Yesterday, the annual reminder about our cyberpunk reality was tweeted:
Yearly reminder: unless you're over 60, you weren't promised flying cars. You were promised an oppressive cyberpunk dystopia. Here you go."Yearly reminder: unless you're over 60, you weren't promised flying cars. You were promised an oppressive cyberpunk dystopia. Here you go."
— Kyle Marquis (@Moochava) July 10, 2013
Well, it's not strictly true - I'm under sixty, and I was definitely promised a flying car. The process isn't going well, though:
Flying car crashes into tree near Vernon elementary school. Two people injured. #cbc #BCnews pic.twitter.com/Xlo7bOgo1K
— Jaimie Kehler (@jaimiek) May 10, 2013
But the oppressive cyberpunk dystopia was definitely part of my upbringing as well, and I'm pleased(?) to confirm that it is, indeed, working out fine.
First, there's this:
Bolivia has accused European countries of an "act of aggression" for refusing to allow its presidential jet into their airspace, amid suggestions US fugitive Edward Snowden was on board.
Bolivia said France, Italy, Spain and Portugal had blocked the plane.
President Evo Morales was flying back to Bolivia from Moscow when the plane was forced to stop in Vienna.
Yes, somehow I'm managing to live in a world where an elected head of state's plane can be forced down and the president held against his will in a foreign country because the US is searching for someone who is at worst a petty criminal who stole some PowerPoint presentations and at best may even be a hero. A HEAD OF STATE'S PLANE WAS FORCED DOWN. This is serious. This didn't used to happen.
The man they were searching for, who stole the PowerPoints, says the US is spying on everyone's email, phone records and internet activities. I think we all already knew about that particular grim cyberpunk dystopia. Hardly a surprise.
But then, we also learn that the US is photographing the outside of all our mail, so they can trace all our anthrax letters. As a lawyer of my acquaintance says, this isn't a surprise either. It is, after all, the US mail. If you hand an item to the government to handle, it's hardly a shocker that they'll keep records of it.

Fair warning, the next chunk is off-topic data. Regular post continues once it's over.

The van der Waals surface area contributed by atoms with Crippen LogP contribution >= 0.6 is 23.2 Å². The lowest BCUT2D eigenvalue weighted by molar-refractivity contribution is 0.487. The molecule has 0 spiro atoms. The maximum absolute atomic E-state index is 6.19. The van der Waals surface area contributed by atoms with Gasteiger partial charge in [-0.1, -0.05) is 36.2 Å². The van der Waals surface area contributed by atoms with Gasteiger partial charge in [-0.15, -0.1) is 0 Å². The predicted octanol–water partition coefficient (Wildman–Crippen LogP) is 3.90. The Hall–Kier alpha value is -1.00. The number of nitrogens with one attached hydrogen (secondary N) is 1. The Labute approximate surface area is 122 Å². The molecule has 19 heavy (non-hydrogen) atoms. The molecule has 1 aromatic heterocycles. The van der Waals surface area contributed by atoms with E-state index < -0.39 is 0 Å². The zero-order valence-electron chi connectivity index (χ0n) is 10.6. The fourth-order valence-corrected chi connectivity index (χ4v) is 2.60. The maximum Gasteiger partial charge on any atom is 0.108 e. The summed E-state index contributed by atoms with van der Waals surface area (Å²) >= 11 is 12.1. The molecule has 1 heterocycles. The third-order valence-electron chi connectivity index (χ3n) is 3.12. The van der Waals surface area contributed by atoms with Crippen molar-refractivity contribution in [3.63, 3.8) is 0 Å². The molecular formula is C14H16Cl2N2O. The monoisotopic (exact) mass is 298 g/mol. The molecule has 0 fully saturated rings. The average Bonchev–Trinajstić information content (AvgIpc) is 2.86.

And it's not so much cyberpunk as steampunk, copying the front of snail mail packets, is it?
But this is cyberpunk.
Run that by me again?
Officers were then assigned to follow members of the DeSalvo family and retrieved a water bottle that one of them discarded.
The DNA produced a "familial match" with DeSalvoSo officers followed some innocent family members of a long-dead murderer, took a piece of trash they'd discarded that had some of their skin cells on (from saliva on a water bottle neck), and performed a DNA match against a piece of evidence preserved in a forensic case. Is that even legal? It's trash they left behind, so I guess it isn't a search and seizure. Can you be forced to incriminate a family member in this way? Who knows.
It's not admissible as evidence, of course, as there's no chain-of-custody from the sample being taken to the lab result being issued. That's why they're planning to exhume the corpse of the ex-murderer to check his actual DNA.
But, jeez, that's cyberpunk all right.
Longtime Boston Strangler suspect Albert DeSalvo's DNA tied to 1964 slaying, prosecutor says - CBS News, July 11th.